If there truly were a “climate crisis,” you’d think they’d stop producing EeeeeeeeeeVeeeeees almost no one can afford.
Of course, there isn’t a “crisis” – that’s just the excuse being used to get people to accept being priced out of cars, which the Left has always despised, just like free speech. At least – with regard to the former – when it is ordinary people who own them.
Enter the Cybertruck, Tesla’s latest EeeeeeeeVeeeeee. Tesla says it will eventually cost $60,990 to start – when that version of the thing arrives (if it ever does) come 2025. In the meanwhile, the one people will be able to buy in 2024 will cost an estimated $75,000-$80,000.
Only a few people will be able to buy it at either price so only a handful will ever be sold and that will do nothing to salve the putative “climate crisis” that’s ostensibly almost upon us (as it has been for at least the past 50 years – very much like the low-cost/long-range EeeeeeeVeeeeee battery “breakthrough” that’s been just around the corner for just about as long) that we’re told must be salved by swapping cars for battery-powered devices such as the Cybertruck that almost no one can afford to swap into.
What is the logical conclusion to be drawn from this?
Obviously, it is to swap us – the people who can’t afford a $60k-plus device – out of cars while providing psychological camouflage for the affluent Leftists who can afford devices such as the Cybertruck.
These Leftists can afford them, by the way, because most of them have access to as much of our money as they need, which they’re able to take because most of them work for the government or for adjuncts of the government (i.e., the corporations that are becoming indistinguishable from the government). Government work is very well-paid work. Even a cop – who is a government worker – typically takes home (the italics because it’s exactly that and not earned) tens of thousands of dollars more than the average working person. At the policy level, you have government apparatchiks such as the current secretary of transportation, who takes six-figures-plus home, plus benefits. A person such as he is able to afford a battery powered device and does not give a damn that you can’t.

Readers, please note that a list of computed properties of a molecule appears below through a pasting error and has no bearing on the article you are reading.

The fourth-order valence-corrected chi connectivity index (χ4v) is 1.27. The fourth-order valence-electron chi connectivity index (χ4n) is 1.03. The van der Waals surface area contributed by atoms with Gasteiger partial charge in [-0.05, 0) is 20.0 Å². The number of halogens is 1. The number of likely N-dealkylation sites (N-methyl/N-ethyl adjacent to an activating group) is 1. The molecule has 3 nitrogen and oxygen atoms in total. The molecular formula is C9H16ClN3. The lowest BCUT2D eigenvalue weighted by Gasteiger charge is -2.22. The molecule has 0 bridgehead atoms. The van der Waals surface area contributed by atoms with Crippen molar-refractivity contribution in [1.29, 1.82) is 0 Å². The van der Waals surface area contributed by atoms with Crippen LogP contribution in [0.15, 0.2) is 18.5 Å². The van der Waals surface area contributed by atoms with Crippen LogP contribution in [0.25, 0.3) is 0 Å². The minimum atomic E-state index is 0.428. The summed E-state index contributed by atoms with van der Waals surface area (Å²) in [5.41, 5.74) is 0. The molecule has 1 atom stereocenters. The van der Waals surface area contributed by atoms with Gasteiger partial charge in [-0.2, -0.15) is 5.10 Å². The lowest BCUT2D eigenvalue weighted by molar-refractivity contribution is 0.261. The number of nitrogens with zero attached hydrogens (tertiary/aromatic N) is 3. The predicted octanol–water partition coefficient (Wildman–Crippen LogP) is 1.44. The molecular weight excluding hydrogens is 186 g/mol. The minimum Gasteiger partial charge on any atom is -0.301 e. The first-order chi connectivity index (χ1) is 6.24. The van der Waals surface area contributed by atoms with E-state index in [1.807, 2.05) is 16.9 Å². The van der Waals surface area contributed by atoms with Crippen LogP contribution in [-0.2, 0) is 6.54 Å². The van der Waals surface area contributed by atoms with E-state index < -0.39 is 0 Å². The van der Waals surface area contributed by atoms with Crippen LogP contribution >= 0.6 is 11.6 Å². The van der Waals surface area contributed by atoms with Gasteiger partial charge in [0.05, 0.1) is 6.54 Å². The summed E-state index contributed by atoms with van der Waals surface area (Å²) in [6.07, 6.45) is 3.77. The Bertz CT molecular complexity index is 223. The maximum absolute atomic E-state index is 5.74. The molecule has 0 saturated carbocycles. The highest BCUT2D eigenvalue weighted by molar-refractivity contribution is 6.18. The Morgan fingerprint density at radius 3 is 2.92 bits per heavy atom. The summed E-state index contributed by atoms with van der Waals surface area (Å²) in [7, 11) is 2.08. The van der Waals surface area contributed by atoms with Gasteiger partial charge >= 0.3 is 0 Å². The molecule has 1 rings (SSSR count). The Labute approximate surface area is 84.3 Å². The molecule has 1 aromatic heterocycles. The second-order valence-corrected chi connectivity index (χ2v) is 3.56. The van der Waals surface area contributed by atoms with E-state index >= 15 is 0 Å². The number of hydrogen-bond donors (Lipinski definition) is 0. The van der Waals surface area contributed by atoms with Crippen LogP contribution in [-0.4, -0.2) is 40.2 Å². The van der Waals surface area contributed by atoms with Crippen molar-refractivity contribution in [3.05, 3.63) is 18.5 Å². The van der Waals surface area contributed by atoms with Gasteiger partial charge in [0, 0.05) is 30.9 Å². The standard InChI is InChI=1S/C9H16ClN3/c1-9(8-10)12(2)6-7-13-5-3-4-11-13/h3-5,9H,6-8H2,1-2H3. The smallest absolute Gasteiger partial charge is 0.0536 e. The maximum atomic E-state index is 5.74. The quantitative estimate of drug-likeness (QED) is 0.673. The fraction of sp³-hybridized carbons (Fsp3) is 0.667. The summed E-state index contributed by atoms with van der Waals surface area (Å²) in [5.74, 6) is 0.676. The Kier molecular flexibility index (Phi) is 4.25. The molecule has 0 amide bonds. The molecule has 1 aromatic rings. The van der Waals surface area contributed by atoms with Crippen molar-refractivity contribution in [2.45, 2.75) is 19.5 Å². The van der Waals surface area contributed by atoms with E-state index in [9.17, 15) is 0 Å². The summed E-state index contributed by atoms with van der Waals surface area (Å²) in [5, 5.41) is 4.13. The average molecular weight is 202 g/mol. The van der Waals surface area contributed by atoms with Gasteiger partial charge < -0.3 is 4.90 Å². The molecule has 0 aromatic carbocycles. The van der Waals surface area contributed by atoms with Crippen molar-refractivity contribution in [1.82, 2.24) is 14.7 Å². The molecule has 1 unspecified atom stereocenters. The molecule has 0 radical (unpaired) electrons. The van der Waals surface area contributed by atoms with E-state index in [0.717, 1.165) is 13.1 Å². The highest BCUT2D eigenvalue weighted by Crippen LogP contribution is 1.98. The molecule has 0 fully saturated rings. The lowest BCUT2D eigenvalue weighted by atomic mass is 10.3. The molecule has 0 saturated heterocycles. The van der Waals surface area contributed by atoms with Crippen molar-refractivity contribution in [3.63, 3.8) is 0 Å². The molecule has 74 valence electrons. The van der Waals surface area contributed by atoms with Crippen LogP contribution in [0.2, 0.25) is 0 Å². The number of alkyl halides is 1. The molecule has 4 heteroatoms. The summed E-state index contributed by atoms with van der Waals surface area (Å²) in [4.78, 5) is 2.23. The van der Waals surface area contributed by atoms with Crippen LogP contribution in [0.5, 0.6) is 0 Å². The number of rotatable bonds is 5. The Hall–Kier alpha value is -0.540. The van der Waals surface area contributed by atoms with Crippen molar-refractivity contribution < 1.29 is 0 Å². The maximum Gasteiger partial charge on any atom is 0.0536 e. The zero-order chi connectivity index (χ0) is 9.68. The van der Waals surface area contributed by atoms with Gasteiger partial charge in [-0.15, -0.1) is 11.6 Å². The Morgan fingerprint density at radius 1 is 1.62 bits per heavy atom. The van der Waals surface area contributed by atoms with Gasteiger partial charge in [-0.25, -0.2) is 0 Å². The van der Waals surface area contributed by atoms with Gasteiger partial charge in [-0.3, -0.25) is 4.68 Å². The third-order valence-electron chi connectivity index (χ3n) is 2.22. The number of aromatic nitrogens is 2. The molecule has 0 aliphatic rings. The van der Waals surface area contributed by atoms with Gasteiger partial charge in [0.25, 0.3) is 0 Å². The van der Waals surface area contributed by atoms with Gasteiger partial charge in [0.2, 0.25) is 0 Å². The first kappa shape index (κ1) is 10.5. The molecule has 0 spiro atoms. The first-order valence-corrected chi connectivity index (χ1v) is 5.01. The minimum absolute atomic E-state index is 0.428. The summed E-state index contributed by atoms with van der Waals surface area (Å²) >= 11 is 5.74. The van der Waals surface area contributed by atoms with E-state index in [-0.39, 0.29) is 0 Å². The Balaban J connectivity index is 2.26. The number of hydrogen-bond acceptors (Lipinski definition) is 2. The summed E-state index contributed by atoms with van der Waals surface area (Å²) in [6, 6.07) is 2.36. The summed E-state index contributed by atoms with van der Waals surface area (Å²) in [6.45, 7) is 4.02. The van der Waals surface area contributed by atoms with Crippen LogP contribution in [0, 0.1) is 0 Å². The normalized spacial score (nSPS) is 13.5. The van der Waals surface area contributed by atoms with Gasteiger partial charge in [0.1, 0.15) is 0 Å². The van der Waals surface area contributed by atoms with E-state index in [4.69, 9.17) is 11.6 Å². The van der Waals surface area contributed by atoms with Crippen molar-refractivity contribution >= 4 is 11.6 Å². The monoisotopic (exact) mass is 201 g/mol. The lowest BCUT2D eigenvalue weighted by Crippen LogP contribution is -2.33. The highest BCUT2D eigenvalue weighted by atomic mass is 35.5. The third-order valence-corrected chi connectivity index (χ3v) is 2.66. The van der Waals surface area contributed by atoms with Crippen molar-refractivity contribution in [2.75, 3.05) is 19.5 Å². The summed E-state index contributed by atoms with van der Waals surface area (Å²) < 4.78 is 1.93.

But he isn’t going to give up driving. Nor flying. Nor eating food rather than bugs.
Elon had promised the Cybertruck device would cost about $40,000 – or about 50 percent less than what it actually will cost. We have heard similar promises about EeeeeeeeVeeeees generally. These promises are made to sound plausible by making a fallacious analogy with devices such as microwave ovens, VCRs and the first personal computers – all of which cost big money when they were first introduced but eventually became very affordable mass-market devices almost everyone now owns.
With a battery, that is.
Chips are cheap – and get cheaper. The batteries used in small devices – such as a laptop, for instance – don’t have to be as heavy as the computer in order to power it. But an EeeeeeeVeeeee’s battery pack weighs as much as a car and sometimes, more. For example, the Ford Lightning, which is the battery powered iteration of the F-150 truck, has a battery that weighs about 2,000 lbs. – which is several hundred pounds more than this writer’s 1974 Super Beetle weighed.
The Cybertruck’s battery probably weighs more – because (like the Lightning) it is not designed to be efficient. It is designed to be capable of pulling more than its own weight – some 11,000 lbs. – though not for very far. And to be able to out-accelerate a high-performance sports car like the Porsche 911 that weighs half as much. This is all very impressive, if you have the money to burn.
But it’s also exceptionally obnoxious in that people who are being priced out of cars they can afford are having to subsidize devices they can’t afford. Few people who cannot afford to own a Porsche resent the man who bought one – using his own money. But it is noisome and insufferable to be lectured about the necessity for our diminishment by Leftists who can afford to spend $60k-plus on devices we’re forced to help them pay for.
There is no “climate crisis.” But there is a crisis of common sense.
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